There is an old saying on Wall Street: "Sell in May and go away."
The translation: Company earnings and profit outlooks are talked about early in the year. Economic indicators for past quarters are analyzed and portfolio managers invest accordingly. By the spring, investors want to capture profits or take losses before the long slower seasonal trading in the summer months.
But this year just might be different.
World stock markets are changing. Markets are shifting. New tech is moving aside for older, revised and revamped industries. There is a fundamental change going on.
Even Apple (APPL), the world's largest company, suffered its first revenue decline in 13 years. Oil prices have basically stabilized, as have most other commodities. U.S.-based manufacturers are streamlining operations, modernizing factories and innovating.
A strong manufacturing base yields earnings over the long haul, many experts suggest. The basic industries of America — energy, metals, mining and now even solar — are on the up cycle.
Matt Tuttle, chief executive officer of TuttleTactical, looks at the prospects this way: "We like energy, the metals and mining stocks. We like solar stocks, real interesting. And, what we don't like: We don't like biotechs, we don't like technology. Those are the main sectors we are looking at."
Fed and election impact
The dollar is languishing following the Federal Reserve's decision to stand pat on short-term rates (0.5 percent). And there is a general feeling in the marketplace that the Fed will not raise rates until after the presidential election.
"I think the Fed is going to sit on its hands,” Tuttle said. “I don't think Janet Yellen wants to be the person responsible for electing the next president."
The perception is that, traditionally, election years have been good for markets. While the market never goes straight up and summer can be a difficult time, overall, markets have gone higher in time for Election Day.
This year, investor sentiment has turned to commodity and basic material stocks, as the growth stock sector has weakened.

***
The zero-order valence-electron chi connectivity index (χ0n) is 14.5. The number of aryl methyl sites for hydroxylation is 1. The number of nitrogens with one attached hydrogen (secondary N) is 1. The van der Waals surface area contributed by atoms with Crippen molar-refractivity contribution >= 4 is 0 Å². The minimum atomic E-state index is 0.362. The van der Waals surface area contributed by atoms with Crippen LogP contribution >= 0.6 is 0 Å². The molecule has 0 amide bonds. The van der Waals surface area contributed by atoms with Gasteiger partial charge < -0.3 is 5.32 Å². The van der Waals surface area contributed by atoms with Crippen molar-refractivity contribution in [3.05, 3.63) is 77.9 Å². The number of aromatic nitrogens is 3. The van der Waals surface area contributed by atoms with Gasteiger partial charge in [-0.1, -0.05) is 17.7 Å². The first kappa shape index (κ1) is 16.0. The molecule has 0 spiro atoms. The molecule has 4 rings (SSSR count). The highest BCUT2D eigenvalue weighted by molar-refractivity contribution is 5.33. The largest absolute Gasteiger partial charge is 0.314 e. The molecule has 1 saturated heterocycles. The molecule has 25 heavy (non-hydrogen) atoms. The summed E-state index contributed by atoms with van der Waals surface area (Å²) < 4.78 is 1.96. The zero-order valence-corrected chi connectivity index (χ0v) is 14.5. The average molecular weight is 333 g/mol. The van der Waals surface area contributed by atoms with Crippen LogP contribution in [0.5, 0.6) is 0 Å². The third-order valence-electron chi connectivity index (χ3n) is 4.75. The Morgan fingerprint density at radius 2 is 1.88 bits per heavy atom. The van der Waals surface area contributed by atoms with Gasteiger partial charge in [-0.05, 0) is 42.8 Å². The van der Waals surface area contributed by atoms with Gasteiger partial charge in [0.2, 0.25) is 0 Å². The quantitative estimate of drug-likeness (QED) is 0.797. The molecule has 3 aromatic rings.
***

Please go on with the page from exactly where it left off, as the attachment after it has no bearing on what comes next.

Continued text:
All indicators point to a move from a high-tech economy back to the basic materials sector — the old reliables like oil, steel, aluminum and heavy machinery. Just in the past month, as the high-flying techs have been hit, the materials sector was up 10 percent.
Jared Dillian, a Wall Street trader, told VOA, "materials have rallied a lot. But talk about being underinvested — I mean, global asset managers around the world are totally underinvested in materials because it hasn't worked in five years. It was, in fact, 2011 when investors moved away from the materials sector, toward growth tech style.”
If Dillian and market reports are accurate, materials are back in vogue with investors.
The complaints by U.S. presidential candidates about the death of manufacturing in the U.S. does not reflect reality.
In actuality, U.S.-based manufacturers are streamlining operations, modernizing factories and innovating.
A strong manufacturing base yields earnings over the long haul, many experts suggest. And that goes back to materials.
The basic industries of America are on the up cycle.
"Basic materials are next up in the natural sector rotations that markets cyclically go through, and investors are gravitating toward these stocks," said analyst Jim Cramer of CNBC.
A stabilization in commodity and basic material prices, a perception that perhaps technology is at a plateau, and a contentious election campaign are all contributing to a fresh look at what to sell in May, what to invest, and not go away.